THE SOUTHERN MOVEMENT AND THE COMPROMISE, 1848-1850.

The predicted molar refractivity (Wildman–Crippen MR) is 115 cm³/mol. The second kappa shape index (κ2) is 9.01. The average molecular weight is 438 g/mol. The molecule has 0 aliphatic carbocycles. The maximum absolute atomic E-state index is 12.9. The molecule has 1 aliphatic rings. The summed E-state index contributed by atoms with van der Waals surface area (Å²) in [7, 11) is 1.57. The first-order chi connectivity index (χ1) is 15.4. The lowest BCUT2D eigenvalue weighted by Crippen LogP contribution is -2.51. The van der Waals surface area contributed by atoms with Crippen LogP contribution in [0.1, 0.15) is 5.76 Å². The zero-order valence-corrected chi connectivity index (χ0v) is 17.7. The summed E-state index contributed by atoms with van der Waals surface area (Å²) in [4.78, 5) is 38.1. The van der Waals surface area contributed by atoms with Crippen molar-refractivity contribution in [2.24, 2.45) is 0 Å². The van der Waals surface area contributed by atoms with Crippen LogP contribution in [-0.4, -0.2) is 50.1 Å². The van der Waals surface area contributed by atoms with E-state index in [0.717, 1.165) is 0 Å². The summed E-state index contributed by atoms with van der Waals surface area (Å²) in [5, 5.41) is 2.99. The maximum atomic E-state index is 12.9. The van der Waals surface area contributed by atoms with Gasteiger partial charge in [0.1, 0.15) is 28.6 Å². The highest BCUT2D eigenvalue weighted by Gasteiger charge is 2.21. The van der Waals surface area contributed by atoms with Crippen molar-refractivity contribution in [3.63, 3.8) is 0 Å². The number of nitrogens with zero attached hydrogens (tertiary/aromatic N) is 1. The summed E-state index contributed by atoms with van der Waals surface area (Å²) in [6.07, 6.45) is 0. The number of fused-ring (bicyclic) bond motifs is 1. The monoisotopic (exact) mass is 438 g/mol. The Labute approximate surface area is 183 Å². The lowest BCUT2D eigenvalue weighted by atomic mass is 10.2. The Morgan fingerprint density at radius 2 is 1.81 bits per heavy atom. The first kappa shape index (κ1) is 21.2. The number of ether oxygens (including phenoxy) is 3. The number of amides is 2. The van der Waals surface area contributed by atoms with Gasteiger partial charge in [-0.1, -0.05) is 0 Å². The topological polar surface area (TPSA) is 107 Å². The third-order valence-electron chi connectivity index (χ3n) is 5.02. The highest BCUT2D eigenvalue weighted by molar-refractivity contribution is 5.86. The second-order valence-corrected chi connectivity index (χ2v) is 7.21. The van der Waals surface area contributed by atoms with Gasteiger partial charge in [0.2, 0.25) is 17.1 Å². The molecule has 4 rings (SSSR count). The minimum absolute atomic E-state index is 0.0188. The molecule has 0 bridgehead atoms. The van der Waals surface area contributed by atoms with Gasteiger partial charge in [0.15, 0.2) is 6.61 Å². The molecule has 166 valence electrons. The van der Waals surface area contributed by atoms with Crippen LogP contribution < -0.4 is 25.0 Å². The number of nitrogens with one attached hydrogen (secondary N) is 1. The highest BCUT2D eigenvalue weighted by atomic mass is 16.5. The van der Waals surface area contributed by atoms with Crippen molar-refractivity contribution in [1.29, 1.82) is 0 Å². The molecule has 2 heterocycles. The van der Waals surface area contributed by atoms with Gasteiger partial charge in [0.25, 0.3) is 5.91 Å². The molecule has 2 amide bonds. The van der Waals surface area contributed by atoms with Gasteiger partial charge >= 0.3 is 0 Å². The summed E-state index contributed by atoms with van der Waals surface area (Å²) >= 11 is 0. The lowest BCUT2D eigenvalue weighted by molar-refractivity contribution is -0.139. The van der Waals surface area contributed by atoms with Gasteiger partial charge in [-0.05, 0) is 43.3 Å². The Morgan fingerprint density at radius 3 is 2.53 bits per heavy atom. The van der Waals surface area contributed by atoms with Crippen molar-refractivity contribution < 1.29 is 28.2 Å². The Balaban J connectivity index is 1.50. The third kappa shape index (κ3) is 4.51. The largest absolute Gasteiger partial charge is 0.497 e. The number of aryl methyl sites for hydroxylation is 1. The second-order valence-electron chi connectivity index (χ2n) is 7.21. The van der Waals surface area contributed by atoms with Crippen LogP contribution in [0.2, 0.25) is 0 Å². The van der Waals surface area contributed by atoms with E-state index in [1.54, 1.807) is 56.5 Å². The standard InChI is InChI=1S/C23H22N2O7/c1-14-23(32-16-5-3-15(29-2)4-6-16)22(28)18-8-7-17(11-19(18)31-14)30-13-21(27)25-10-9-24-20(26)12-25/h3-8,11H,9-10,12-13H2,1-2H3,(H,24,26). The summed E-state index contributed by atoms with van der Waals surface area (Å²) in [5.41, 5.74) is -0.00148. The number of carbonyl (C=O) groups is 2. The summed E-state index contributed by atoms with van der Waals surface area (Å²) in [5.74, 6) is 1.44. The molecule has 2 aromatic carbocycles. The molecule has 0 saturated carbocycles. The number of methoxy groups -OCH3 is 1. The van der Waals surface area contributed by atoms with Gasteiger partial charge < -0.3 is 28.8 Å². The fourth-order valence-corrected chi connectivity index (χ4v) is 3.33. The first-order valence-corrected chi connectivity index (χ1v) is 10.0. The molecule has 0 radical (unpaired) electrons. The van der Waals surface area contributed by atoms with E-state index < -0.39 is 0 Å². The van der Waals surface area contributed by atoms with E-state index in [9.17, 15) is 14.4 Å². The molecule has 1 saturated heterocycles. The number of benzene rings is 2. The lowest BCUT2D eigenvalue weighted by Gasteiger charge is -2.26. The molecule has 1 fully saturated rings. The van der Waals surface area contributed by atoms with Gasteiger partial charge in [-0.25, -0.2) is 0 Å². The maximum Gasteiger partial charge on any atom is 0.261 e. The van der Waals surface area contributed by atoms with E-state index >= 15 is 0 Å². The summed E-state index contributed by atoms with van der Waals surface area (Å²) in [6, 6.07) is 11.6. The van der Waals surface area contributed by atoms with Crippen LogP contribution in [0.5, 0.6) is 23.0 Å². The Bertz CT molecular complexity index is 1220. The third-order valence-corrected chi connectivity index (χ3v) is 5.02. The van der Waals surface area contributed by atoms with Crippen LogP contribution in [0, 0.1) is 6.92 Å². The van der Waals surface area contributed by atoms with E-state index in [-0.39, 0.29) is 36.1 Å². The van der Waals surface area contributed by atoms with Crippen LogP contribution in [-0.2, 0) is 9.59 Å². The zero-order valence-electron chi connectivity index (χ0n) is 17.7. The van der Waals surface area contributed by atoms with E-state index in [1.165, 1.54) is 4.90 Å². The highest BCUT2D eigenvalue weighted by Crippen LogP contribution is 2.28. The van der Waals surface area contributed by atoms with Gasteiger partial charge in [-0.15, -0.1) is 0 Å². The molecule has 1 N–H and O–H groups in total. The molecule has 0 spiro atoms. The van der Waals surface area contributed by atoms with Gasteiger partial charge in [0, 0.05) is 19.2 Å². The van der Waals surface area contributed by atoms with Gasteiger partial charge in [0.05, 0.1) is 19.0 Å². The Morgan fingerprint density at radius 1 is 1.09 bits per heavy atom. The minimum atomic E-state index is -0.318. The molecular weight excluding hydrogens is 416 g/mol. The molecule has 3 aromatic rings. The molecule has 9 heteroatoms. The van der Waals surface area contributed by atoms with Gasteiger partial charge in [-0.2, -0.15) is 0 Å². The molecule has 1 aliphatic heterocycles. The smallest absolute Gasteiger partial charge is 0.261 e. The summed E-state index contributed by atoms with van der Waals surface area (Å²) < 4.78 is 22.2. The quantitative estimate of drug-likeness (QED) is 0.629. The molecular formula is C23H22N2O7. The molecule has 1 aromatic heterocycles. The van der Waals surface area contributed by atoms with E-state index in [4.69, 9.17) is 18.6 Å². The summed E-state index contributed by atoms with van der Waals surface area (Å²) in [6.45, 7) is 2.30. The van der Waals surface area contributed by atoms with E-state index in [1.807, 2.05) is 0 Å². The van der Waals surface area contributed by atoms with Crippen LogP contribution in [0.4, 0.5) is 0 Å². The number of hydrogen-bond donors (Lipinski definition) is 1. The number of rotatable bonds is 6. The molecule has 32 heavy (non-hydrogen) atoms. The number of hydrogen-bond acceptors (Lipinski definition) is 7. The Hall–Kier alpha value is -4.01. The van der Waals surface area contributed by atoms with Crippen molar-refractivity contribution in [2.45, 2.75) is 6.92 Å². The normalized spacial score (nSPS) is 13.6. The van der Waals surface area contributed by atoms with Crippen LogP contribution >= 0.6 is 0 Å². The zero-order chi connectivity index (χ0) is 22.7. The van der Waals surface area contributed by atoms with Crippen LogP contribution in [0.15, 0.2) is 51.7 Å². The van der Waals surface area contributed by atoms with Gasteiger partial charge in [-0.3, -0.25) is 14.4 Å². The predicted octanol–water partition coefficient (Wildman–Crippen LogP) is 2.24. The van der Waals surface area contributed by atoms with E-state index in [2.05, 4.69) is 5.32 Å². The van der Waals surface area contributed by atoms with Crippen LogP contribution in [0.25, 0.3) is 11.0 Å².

During the stir of the presidential campaign the slavery question was agitated in the South apart from any direct connection with party politics. It was believed by a considerable element there that there was need of paying special attention to the defense of southern rights; many persons calmly and seriously calculated the value of the Union in the face of the continued attacks upon southern institutions. They emphasized the vital importance of prompt, decided, and efficient action, urged the union of their section by the concerted efforts of the leaders of both parties, and quietly tested the strength of opinion in favor of joint action by all the slave states in the form of a southern convention. The fire-eaters or "chivalry" politicians, as they were sometimes called, talked of forcible resistance and counted the resources of the southern states and the possibilities of success. Calhoun's slavery resolutions in the Senate and the Virginia resolutions of 1847 had given them satisfactory ground to stand upon; and, even while the Clayton compromise was before Congress, they tried to rally the southern members in favor of a convention to insist upon a proper recognition of their rights.1 When a territorial bill passed providing for the prohibition of slavery in Oregon, this movement became still more____________________